United States of America Plaintiff - Appellee v. Sanjay Williams Defendant - Appellant
A jury found Sanjay Williams guilty of (1) conspiracy to commit wire or mail fraud, (2) wire fraud, and (3) conspiracy to commit money laundering, after the jury heard extensive testimony about Williams's participation in a “lottery scam” in which the perpetrators extracted advance fees from victims in exchange for false promises of prize winnings. The district court 1 sentenced Williams to a total of 240 months in prison and three years of supervised release, and ordered him to pay restitution, jointly with the other defendants, of $5,672,561.15. On appeal, in a brief filed under Anders v. California, 386 U.S. 738 (1967), counsel argues that (1) the charges against Williams should have been dismissed, because he suffered a violation of his rights under the Speedy Trial Act, (2) his trial on charges in the District of North Dakota following his arrest on charges in North Carolina violated the Double Jeopardy Clause, (3) the improper joinder of charges and defendants prejudiced Williams, (4) the district court lacked jurisdiction over conduct that occurred outside North Dakota, (5) there was insufficient evidence to convict Williams, and (6) the wire-fraud conspiracy conviction is unlawful, because the verdict form asked the jury whether Williams was guilty of conspiracy to commit mail fraud “or” wire fraud, instead of conspiracy to commit mail fraud “and” wire fraud, as charged in the indictment.
We first conclude that the district court did not err in denying Williams's Speedy Trial Act motion to dismiss the indictment, because the speedy-trial clock did not commence until August 20, 2014, when the district court granted the government's motion to sever those defendants who had not been extradited; the trial was thereafter scheduled for September 15, 2014; and subsequent delays occurred as a result of defendants' motions for continuances. See 18 U.S.C. § 3161(c)(1); United States v. Lightfoot, 483 F.3d 876, 885-86 (8th Cir. 2007) (speedy-trial clock under Speedy Trial Act, subject to reasonableness requirement, is same for all defendants joined in indictment).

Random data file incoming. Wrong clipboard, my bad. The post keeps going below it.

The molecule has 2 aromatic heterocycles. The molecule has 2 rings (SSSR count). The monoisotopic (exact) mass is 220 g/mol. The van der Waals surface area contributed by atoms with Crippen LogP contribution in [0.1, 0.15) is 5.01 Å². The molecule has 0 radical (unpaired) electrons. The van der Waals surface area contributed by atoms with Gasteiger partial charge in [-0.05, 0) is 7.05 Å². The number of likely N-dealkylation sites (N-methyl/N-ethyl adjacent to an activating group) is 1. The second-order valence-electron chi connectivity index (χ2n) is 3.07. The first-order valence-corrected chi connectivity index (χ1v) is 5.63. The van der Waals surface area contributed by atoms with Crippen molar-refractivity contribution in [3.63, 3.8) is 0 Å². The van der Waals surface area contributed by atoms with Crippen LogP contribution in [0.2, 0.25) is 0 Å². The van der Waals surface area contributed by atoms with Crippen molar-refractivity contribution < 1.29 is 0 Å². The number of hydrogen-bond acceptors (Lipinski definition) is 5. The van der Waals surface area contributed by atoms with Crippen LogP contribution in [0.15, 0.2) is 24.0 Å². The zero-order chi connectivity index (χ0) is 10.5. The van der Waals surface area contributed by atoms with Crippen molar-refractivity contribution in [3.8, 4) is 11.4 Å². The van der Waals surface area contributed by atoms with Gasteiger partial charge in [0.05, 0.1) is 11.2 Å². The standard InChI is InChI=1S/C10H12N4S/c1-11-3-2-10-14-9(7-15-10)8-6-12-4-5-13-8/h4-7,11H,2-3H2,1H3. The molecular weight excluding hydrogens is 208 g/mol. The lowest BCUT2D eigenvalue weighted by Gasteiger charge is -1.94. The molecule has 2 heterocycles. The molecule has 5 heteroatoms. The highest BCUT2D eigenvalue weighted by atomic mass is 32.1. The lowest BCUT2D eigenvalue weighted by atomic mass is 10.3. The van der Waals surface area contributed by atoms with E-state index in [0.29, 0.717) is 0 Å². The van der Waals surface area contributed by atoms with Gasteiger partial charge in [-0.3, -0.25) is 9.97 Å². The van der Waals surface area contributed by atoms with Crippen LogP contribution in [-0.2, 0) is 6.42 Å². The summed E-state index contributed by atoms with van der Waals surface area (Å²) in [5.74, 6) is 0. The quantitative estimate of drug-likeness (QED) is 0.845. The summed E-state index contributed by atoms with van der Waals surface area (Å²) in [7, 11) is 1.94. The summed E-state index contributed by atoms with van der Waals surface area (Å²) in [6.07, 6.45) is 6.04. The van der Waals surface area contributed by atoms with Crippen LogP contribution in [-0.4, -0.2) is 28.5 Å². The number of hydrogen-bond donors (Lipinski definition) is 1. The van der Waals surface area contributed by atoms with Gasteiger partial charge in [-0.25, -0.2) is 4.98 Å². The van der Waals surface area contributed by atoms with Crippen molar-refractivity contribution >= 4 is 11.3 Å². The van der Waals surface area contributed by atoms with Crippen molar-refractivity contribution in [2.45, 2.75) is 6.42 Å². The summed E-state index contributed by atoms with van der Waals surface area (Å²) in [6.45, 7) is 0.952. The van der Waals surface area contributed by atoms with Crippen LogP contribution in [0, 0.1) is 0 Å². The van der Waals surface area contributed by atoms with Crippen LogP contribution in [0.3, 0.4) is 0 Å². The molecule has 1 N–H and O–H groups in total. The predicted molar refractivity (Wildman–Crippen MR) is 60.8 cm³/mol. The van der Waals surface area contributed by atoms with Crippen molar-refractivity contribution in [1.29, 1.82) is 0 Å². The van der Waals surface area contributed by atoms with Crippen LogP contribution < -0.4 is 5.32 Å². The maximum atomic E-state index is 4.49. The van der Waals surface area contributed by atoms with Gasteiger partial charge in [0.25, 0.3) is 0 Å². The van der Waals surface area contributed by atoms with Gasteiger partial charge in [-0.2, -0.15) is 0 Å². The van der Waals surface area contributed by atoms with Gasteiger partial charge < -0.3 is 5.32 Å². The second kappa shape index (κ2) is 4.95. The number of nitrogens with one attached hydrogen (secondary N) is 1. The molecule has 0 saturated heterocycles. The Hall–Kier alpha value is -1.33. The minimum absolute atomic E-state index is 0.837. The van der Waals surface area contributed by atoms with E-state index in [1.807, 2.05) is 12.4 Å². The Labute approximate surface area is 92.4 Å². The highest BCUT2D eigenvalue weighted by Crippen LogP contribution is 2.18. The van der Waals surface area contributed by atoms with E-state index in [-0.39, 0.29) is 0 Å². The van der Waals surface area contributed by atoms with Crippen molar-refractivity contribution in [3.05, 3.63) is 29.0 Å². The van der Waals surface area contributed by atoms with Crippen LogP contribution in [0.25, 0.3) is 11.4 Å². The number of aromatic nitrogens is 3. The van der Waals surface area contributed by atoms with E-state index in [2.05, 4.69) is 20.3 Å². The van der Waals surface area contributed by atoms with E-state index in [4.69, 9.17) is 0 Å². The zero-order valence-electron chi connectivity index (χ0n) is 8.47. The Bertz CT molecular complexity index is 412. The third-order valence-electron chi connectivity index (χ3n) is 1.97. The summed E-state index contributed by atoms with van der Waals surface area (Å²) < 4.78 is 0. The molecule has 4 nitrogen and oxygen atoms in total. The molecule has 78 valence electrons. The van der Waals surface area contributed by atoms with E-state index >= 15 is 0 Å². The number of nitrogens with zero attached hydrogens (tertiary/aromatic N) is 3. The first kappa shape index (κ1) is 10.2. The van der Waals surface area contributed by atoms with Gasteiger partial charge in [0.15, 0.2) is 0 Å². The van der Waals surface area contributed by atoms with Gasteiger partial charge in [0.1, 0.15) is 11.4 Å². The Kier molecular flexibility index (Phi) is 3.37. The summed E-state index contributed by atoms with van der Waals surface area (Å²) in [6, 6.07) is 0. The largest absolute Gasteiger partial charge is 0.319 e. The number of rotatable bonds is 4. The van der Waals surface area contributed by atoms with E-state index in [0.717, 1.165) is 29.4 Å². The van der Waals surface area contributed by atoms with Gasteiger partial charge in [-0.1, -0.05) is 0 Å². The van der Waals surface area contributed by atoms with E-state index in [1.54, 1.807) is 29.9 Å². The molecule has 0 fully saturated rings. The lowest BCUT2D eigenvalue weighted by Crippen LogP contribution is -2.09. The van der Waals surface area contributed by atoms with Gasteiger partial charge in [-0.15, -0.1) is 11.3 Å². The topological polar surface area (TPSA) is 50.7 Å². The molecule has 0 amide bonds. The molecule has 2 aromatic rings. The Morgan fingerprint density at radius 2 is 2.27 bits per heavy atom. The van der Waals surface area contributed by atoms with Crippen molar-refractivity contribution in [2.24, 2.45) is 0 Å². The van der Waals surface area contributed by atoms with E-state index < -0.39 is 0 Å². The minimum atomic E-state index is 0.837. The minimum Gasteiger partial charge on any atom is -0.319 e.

We also reject as meritless the arguments concerning double jeopardy, improper joinder, and jurisdiction, because (a) Williams was not prosecuted in separate states, and in any event his rights under the Constitution were not violated, see Heath v. Alabama, 474 U.S. 82, 88-89 (1985); (b) the offenses and defendants charged in the indictment were based on a common and coordinated series of acts and transactions, see Fed. R. Crim. P. 8; United States v. Morris, 723 F.3d 934, 941 (8th Cir. 2013) (prerequisites for joinder are liberally construed in favor of joinder); and (c) jurisdiction was not lacking, because at least one victim resided in North Dakota when the scheme was perpetrated against her, see 18 U.S.C. § 3231 (district courts have original jurisdiction of all offenses against laws of United States); United States v. Moeckly, 769 F.2d 453, 460-61 (8th Cir. 1985) (discussing proper venue).
Next, we find that the evidence was sufficient to convict Williams. Over the course of the seven-day trial, many elderly victims testified that they had paid advance fees for fictitious prize money that they had been promised during telephone calls from Williams and others; cooperating witnesses testified about how they had received the victims' payments--through wire services and other means--and then forwarded the payments to Williams and others; and investigating law enforcement officials and the MoneyGram representative testified about incriminating data that was collected. See United States v. Spears, 454 F.3d 830, 832 (8th Cir. 2006) (standard of review for sufficiency of evidence after jury trial); United States v. Whitlow, 815 F.3d 430, 435-36 (8th Cir. 2016) (discussing wire fraud and conspiracy to commit wire fraud); United States v. Delgado, 653 F.3d 729, 736-37 (8th Cir. 2011) (discussing conspiracy to commit money laundering). We also reject Williams's final argument about the purported improper use of disjunctive language in the verdict director, because “[p]roof of any one of the violations charged conjunctively in the indictment will sustain a conviction.” See United States v. McGinnis, 783 F.2d 755, 757 (8th Cir. 1986).
Finally, having reviewed the record under Penson v. Ohio, 488 U.S. 75, 80 (1988), we have found no nonfrivolous issues. The judgment is affirmed, and counsel's motion to withdraw is granted.
1. The Honorable Daniel L. Hovland, United States District Judge for the District of North Dakota.